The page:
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Infectious Diseases

Updated 18 May 2015

Microspordiosis

An intestinal infection which causes severe diarrhoea and physical wasting.

Summary:
One of the infectious diseases that take advantage of the weakened immune system in someone with Immune Deficiency disorders, such as HIV/Aids.

Alternative names:
None

What is this?
An intestinal infection which causes severe diarrhoea and physical wasting in people with a damaged immune system, such as HIV/Aids. It is due to an infection with microscopically small protozoal parasites belonging to the microsporidia family (some 14 different varieties can infect humans). It typically arises when the CD4 + T4 cell count falls below 100. It is also seen in some recipients of organ transplants. Some varieties of these organisms may also cause diarrhoea in people without immune deficiency.

What causes this?
It can be caused by a number of different microsporidial parasites, which may inhabit many different species, including honey bees, parrots, fish, grasshoppers, mosquitoes, ticks and rabbits. They have to live within other living cells, though they can form spores which can survive outside of animals and in the environment for quite a long time. We may catch the infection by eating or inhaling such spores.

What are its symptoms?
These depend on the exact variety of microsporidia, and on the individual's immune status and general well-being. Typical symptoms where the disease is limited to the gut are chronic diarrhoea, with loose, watery motions which are not blood-stained; nausea, vomiting and abdominal pain, and weight loss, but not fever. Where there is more severe immune deficiency the infection may spread, and include chest infections, kidney failure, nasal sinus infections, and eye infections. Other symptoms can include muscle pain and weakness, and even brain infections.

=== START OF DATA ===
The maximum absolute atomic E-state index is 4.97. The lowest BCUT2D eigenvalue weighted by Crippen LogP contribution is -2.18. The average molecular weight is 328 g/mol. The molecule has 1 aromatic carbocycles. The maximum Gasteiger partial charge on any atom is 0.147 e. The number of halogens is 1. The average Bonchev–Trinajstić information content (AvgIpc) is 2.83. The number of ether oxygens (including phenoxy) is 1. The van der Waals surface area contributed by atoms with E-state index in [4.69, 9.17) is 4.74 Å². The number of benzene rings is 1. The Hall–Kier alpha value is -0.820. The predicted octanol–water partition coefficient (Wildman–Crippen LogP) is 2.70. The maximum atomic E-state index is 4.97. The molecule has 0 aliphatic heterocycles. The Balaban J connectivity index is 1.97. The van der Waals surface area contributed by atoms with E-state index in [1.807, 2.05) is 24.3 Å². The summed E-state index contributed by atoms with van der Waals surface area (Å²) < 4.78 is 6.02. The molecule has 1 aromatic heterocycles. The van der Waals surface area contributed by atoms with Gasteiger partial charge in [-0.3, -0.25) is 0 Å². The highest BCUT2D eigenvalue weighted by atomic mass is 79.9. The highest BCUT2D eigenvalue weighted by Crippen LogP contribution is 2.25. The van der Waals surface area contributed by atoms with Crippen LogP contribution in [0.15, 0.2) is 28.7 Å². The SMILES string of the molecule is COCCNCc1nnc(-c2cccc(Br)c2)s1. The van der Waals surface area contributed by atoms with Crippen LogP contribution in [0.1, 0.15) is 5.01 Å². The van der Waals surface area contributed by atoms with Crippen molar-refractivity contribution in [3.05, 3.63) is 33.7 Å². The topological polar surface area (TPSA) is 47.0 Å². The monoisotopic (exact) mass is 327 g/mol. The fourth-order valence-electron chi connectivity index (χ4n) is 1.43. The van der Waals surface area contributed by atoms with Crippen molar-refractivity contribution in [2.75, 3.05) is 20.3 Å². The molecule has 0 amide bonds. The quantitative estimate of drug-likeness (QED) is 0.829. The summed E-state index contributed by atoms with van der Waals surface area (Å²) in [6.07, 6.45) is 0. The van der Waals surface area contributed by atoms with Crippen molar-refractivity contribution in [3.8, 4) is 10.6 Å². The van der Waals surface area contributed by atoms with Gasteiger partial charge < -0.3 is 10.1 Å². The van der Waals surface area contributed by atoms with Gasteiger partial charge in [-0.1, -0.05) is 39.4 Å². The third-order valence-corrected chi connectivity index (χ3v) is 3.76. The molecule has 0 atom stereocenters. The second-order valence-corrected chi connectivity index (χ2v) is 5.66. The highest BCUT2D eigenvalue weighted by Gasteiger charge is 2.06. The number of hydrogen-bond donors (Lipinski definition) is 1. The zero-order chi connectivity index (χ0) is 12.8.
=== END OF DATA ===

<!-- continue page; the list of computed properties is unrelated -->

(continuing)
How is it diagnosed?
A careful history and physical examination may help. Where it is suspected, stained samples of stool examined under microscope may reveal the organisms. Other tests such as polymerase chain reactions can identify some specific species of the organism, but are not yet generally available. Bowel biopsy is also used.

How is it treated?
In the first place, management of the diarrhoea is urgent, and includes fluid replacement and adequate nutrition. Medication such as albendazole can be very effective in some types of microsporidia, and must be continued, as relapse is otherwise quite common. Topical fumagillin is also used. Competent antiretroviral therapy, enhances immune functions, and often enables the intestines to heal, clear the parasites, and improves symptoms.

What is the prognosis?
This condition usually arises in people with severe immune suppression, and the long-term outlook is generally not good.

When to call your doctor.
If chronic diarrhoea, especially with other relevant symptoms, arises in someone with immune suppression.

How can it be prevented?
People with immune suppression should maintain careful hygiene, hand-washing, and make sure they cook their meat thoroughly. The infection can be sexually transmitted, so partners should be warned to be cautious.

 

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